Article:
Hi, Charlotte here!
That seems like a bit of a harsh title doesn’t it? But it’s true, Pushkar is pushy – full of people who are trying to hustle you into buying something, be it a Pashmina, some falafel or a “Pushkar passport”. But scratch beneath the surface and this place has a heart of gold.
Pushkar has long been a bit of a hippy hangout, a place on the traveller circuit where people can chill out and put their feet up for a few days. We’ve definitely taken advantage of this, but don’t worry we haven’t gotten too lazy, we’ve had plenty of opportunities to stretch our legs and explore as well!
Pushkar is centred around a lake, as you can see from the picture above. There are several bathing ghats and it is a popular pilgrimage site for Hindus. The streets are bustling with families in rainbow coloured saris and holy men in their orange robes (or sometimes no robes at all!) A dip in the holy lake is believed to cure skin diseases and wash away sins. One thing to be aware of when visiting is the prevalence of the “Pushkar passport” pushers. They will press a marigold flower into your hand and tell you that it is good luck, or it’s respectful to go and offer it to the Lake. As soon as you accept the flower you will be whisked down to the water where someone will be waiting to do a blessing. They conduct a short ceremony where they ask you to repeat some Hindi words and phrases after them, while you offer some flowers to the lake and sprinkle some of the holy water on yourself. The ritual finishes with them tying a yellow and red string around your wrist (this is what they call a Pushkar passport, and wearing it will allow you to walk around all the bathing ghats at the lakeside without further hassle) and then asking for an extortionate ‘donation’ to guarantee good luck. We had heard about this before, with some accounts saying people had been approached quite aggressively, and so we were on our guard. Still, when a friendly looking man pressed a marigold flower into my hands outside a temple, a little voice said “maybe he’s just being nice” and I found myself swept along. Going into it with open eyes, I did actually enjoy the experience, and I didn’t feel pressured into giving the £20 ‘donation’ that I was asked for afterwards. I donated 200 rupees which was all I had in my purse and walked away happy, with the ‘holy man’ grumbling behind me. David was more savvy and waited for me at the top of the steps, politely refusing to take part. Understandable since we had heard stories of people being swindled and pushed around.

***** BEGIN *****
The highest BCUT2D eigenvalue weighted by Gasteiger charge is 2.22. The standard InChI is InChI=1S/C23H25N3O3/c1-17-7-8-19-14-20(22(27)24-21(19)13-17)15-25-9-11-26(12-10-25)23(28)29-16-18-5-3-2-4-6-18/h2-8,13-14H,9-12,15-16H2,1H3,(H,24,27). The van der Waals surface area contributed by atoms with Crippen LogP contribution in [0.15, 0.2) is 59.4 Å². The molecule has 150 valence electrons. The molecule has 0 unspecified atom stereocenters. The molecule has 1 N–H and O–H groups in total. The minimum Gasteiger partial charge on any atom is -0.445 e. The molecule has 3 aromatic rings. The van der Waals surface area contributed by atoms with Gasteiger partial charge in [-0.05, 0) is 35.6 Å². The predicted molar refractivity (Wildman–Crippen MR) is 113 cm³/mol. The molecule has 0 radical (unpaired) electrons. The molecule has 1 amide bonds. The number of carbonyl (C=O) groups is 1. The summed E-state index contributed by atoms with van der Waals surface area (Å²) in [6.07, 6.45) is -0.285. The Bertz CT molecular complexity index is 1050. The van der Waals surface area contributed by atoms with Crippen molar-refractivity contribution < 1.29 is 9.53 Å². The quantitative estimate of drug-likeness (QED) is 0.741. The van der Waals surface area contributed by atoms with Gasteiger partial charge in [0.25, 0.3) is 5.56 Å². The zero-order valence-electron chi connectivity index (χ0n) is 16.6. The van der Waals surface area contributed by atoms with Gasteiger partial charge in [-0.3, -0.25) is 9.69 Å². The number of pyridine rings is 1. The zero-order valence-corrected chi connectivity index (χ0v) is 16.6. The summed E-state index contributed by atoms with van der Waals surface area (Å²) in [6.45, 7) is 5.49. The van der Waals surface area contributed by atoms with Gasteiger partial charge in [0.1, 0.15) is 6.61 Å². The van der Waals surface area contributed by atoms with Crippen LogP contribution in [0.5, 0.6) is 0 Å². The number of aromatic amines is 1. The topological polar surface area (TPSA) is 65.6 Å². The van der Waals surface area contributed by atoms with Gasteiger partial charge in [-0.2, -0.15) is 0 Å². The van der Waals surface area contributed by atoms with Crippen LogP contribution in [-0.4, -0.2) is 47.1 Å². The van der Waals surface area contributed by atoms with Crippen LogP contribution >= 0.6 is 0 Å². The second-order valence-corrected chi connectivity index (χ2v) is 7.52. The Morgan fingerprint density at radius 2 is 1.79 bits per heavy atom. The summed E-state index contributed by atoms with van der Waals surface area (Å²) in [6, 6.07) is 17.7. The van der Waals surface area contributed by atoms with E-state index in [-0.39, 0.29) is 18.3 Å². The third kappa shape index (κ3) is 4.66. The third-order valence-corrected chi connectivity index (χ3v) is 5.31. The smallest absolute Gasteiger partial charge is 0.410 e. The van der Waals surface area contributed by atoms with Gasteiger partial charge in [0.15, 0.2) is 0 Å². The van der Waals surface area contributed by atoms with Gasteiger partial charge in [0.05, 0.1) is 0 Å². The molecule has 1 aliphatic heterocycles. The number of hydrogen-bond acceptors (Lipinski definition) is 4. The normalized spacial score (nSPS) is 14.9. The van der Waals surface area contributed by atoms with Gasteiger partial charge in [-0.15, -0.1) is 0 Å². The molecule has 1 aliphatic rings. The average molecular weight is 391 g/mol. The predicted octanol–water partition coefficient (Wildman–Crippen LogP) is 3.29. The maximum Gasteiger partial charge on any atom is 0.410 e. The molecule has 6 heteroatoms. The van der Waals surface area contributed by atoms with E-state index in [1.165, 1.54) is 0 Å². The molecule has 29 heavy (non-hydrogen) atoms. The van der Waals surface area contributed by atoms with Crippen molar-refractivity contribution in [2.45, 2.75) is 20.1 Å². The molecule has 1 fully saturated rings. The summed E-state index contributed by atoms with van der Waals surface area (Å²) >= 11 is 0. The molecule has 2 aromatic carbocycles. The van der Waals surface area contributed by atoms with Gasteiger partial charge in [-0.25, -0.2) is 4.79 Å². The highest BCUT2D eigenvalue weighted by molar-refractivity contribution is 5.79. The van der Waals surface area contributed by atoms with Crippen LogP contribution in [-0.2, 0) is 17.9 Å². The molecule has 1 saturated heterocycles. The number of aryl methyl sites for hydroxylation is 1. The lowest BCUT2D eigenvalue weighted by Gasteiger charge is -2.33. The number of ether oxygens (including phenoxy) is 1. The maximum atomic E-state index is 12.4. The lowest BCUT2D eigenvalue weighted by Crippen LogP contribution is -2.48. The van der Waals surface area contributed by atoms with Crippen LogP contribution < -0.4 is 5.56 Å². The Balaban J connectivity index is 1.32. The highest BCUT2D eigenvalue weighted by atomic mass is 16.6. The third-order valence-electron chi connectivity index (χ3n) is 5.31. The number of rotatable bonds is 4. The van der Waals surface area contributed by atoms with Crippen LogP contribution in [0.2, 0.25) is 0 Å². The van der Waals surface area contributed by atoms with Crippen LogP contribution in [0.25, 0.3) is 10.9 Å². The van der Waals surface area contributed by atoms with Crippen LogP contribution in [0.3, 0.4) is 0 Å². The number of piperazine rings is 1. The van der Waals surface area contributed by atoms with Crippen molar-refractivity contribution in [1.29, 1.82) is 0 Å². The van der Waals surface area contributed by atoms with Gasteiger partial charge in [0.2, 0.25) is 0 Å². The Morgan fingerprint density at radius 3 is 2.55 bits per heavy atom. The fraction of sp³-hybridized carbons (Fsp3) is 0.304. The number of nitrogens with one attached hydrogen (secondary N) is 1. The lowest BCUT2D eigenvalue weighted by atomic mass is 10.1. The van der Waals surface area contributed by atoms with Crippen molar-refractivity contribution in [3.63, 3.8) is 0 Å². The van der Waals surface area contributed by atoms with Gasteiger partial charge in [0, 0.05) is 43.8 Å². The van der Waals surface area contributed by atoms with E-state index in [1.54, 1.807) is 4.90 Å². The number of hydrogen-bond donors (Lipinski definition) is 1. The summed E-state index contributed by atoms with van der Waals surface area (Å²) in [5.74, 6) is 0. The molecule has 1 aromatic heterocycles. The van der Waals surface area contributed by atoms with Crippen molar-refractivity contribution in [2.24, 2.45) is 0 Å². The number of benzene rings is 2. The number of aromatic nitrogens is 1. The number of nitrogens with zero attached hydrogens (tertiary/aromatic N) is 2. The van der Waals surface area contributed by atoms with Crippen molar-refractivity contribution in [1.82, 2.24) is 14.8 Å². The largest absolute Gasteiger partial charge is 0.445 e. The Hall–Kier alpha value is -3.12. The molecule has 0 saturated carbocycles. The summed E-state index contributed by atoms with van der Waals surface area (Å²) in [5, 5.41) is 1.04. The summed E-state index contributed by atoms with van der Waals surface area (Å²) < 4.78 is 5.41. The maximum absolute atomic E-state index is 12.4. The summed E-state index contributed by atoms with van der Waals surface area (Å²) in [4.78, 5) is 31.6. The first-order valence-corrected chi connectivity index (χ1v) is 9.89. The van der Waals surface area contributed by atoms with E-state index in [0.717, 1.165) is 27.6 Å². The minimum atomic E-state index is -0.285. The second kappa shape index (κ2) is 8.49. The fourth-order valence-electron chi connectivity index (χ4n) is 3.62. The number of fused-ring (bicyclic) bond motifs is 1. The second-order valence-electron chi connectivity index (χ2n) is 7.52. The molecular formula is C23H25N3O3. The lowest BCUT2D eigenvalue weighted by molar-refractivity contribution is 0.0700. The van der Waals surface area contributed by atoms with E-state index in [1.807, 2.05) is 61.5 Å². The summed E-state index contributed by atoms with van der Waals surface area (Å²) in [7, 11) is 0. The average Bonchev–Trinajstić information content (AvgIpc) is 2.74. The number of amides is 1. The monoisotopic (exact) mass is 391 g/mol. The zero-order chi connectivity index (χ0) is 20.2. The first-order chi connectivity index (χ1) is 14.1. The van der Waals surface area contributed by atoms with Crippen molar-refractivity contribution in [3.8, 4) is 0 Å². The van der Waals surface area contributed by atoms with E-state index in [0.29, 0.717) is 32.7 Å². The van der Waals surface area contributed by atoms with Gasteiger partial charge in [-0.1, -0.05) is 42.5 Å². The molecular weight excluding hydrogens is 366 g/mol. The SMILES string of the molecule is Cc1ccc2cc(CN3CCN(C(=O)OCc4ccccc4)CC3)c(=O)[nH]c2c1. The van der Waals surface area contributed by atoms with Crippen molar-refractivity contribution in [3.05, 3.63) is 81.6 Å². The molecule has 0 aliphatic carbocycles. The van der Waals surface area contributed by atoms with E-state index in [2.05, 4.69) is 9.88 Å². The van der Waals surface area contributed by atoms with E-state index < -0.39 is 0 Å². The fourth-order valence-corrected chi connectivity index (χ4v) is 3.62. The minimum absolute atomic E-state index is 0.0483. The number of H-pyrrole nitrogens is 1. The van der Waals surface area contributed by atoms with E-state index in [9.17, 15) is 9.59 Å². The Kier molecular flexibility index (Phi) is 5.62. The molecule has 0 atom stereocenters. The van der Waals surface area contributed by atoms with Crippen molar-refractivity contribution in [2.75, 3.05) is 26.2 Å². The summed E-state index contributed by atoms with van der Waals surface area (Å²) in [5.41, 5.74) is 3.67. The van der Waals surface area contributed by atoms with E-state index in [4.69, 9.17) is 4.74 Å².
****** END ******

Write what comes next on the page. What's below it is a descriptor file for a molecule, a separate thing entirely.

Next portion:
On Tuesday evening, we set off for a walk up to Gayatri Temple which is located on a small hill overlooking the town. We timed it so that we would be able to watch the sun setting from a perch high on the hill, and we weren’t disappointed. David took some amazing photos and we sat back and enjoyed the spectacle.
As if that wasn’t enough, the following day we decided to walk up to another temple on yet another hill – lucky we had our walking boots on! There are two hundred steps leading up to Savitri Temple (plus a cable car for the faint-hearted) and the view out over Pushkar and the surrounding hills and desert is fantastic. When we reached the top we were very glad to rest our weary feet and enjoy an ice-cold Limca, while we watched some cute monkeys trying to steal food from anyone and everyone!
Since Pushkar is a popular backpacker hangout, there are several cafes and restaurants offering healthy options- signs advertising vegan and organic choices are a common sight. After nearly a month of delicious yet rich ghee-filled curries we were glad to take advantage of this. Pushkar is also completely dry – alcohol is banned within the city limits – so tasty smoothies and fruity teas were the order of the day. Our two favourite spots were Honey and Spice where I had probably the best muesli I’ve had in my entire life, and Nature’s Blessings where I had an incredible salad with a delicious sweet mango dressing, and David had a light and fresh Thai curry.
We’re off to Jodphur bright and early tomorrow on a 7am bus, I’m very excited to see the Blue City. If you’ve got any recommendations, please do let us know!
0 thoughts on “Pushy Pushkar”
Enjoy Rajasthan! I certainly know what you mean about Pushy, although that was our feeling about most of North India. It is a tough place to handle, but certainly has some amazing things to offer.
Thank you, yes we’re really enjoying Rajasthan! You’re right, once you get past the hassle North India is amazing 🙂